Theatre Review: Sleeping Beauty


Sleeping Beauty                                                              

Executive Producer/Director Bonnie Lythgoe

Writer/Creative Designer Christopher Wood

Photos by Robert Catto

State Theatre


Pantomime queen Bonnie Lythgoe has done it again with her latest production, ‘Sleeping Beauty’, playing at the State Theatre.

The traditional English panto, with topical and local references, follows the successes of Lythgoe’s previous offerings, ‘Cinderella’, ‘Aladdin’ and ‘Peter Pan & Tinkerbell’, so expectations were high.

The show opened with Melissa Tkautz as the Good Fairy, and when the company burst into song with the 1969 Shocking Blue version of ‘Venus’, those expectations were going to be fulfilled.


The strong cast includes British performer Frazer Hines as King Louis, Katrina Retallick who reincarnates Mary Poppins as Nanny Tickle and Embla Bishop as Sleeping Beauty. Nanny Tickle’s song, ‘I Am a Nanny to the Royalty’ could have come straight out of Gilbert and Sullivan. After the mention of the inevitable appearance by Prince Valiant, was I wrong in expecting a character with a Prince Valiant hairstyle? When Daniel Milne emerged as the Prince, I was reminded of the casting of single-threat Pierce Brosnan in the film, ‘Mamma Mia!’. Cameron Taylor as Cousins, the assistant to the arch-villainess, channels Peter Lorre as an Igor-style character.

One of the two highlight performances comes from Kev Orkian as Silly Billy who ties the story together. I felt compelled to google him to find out if it’s his real name or is he paying homage to an infamous doctor? Orkian is brilliant as the “Buttons” character who ignores the fourth wall as he provokes responses from the willing audience and tells jokes of varying quality. A big reaction comes from the ever-popular Twelve Days routine that involves throwing a wreath of toilet paper into the audience.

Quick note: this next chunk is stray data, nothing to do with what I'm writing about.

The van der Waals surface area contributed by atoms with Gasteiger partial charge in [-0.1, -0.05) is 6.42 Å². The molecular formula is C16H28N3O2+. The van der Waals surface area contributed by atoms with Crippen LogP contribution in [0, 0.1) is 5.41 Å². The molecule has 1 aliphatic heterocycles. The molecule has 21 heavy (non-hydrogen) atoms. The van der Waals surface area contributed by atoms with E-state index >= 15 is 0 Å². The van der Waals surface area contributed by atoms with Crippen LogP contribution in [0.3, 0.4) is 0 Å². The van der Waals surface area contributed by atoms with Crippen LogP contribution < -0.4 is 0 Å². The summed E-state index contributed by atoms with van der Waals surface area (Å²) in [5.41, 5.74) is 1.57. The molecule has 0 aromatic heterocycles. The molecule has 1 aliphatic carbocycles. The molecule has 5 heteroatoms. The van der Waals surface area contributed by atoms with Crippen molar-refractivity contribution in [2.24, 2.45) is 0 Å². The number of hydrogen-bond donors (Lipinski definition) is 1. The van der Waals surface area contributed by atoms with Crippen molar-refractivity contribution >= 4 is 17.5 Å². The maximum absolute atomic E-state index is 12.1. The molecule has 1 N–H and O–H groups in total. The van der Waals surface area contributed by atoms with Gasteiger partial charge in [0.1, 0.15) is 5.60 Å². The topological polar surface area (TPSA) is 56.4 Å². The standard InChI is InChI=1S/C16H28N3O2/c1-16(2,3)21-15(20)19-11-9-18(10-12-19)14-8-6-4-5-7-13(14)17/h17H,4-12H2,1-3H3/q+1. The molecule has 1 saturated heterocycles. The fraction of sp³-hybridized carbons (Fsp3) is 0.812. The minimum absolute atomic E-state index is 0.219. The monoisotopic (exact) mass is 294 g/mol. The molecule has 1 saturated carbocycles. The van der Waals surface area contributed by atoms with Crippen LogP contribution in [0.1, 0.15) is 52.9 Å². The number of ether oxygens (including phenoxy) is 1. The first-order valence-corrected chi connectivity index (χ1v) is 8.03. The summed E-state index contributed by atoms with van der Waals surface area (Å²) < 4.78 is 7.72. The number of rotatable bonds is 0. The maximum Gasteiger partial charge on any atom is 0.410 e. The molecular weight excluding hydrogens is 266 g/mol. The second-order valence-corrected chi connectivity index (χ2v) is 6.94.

Several other outstanding moments in Sleeping Beauty come from Rhonda Burchmore as Carabosse, the villain of the piece. Burchmore’s rendition of ‘If I Could Turn Back Time’, complete with Cher’s enunciation, immediately before the intermission, is a show-stopper. It was a high point that could not have been topped.

Chris Wilcox’s lighting, with banks of coloured lights, is unusual for panto, but somehow works, and on the opening night, one of the follow spot operators might have been a sleeping beauty who lost concentration on a few occasions. Special effects by The Twins FX add to the overall appeal of this production.

Bonnie Lythgoe’s Sleeping Beauty provides an exceptional theatrical experience for people of all ages. After all, where else can to you go to boo, cheer and yell out anything you want?

The performances of Kev Orkian and Rhonda Burchmore alone are worth the price of admission.

#Theatre

© 2013 - 2020 by Debbie Carr

Use of this website indicates your acceptance of  these

Terms of Use

 

 

website by   www.debcarr.com

 

 

 

 

 

wix websites for small business sydney